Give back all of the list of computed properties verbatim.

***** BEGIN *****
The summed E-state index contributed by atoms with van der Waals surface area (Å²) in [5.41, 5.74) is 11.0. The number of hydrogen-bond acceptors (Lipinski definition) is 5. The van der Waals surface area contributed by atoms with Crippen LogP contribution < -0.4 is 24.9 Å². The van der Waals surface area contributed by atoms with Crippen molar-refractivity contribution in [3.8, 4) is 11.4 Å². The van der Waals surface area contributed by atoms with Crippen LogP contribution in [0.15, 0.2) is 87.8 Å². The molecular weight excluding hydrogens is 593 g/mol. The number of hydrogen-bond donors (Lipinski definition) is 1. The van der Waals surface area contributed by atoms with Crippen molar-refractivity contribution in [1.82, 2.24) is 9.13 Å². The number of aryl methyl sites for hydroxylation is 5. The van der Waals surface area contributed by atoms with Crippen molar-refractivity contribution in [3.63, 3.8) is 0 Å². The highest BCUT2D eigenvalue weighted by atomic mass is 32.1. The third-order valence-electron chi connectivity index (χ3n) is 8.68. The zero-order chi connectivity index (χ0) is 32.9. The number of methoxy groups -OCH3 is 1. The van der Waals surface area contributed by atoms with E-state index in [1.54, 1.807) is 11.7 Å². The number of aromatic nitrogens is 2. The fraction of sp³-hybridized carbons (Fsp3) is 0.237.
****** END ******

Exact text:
The summed E-state index contributed by atoms with van der Waals surface area (Å²) in [5.41, 5.74) is 11.0. The number of hydrogen-bond acceptors (Lipinski definition) is 5. The van der Waals surface area contributed by atoms with Crippen LogP contribution < -0.4 is 24.9 Å². The van der Waals surface area contributed by atoms with Crippen molar-refractivity contribution in [3.8, 4) is 11.4 Å². The van der Waals surface area contributed by atoms with Crippen LogP contribution in [0.15, 0.2) is 87.8 Å². The molecular weight excluding hydrogens is 593 g/mol. The number of hydrogen-bond donors (Lipinski definition) is 1. The van der Waals surface area contributed by atoms with Crippen molar-refractivity contribution in [1.82, 2.24) is 9.13 Å². The number of aryl methyl sites for hydroxylation is 5. The van der Waals surface area contributed by atoms with Crippen molar-refractivity contribution in [3.63, 3.8) is 0 Å². The highest BCUT2D eigenvalue weighted by atomic mass is 32.1. The third-order valence-electron chi connectivity index (χ3n) is 8.68. The zero-order chi connectivity index (χ0) is 32.9. The number of methoxy groups -OCH3 is 1. The van der Waals surface area contributed by atoms with E-state index in [1.54, 1.807) is 11.7 Å². The number of aromatic nitrogens is 2. The fraction of sp³-hybridized carbons (Fsp3) is 0.237.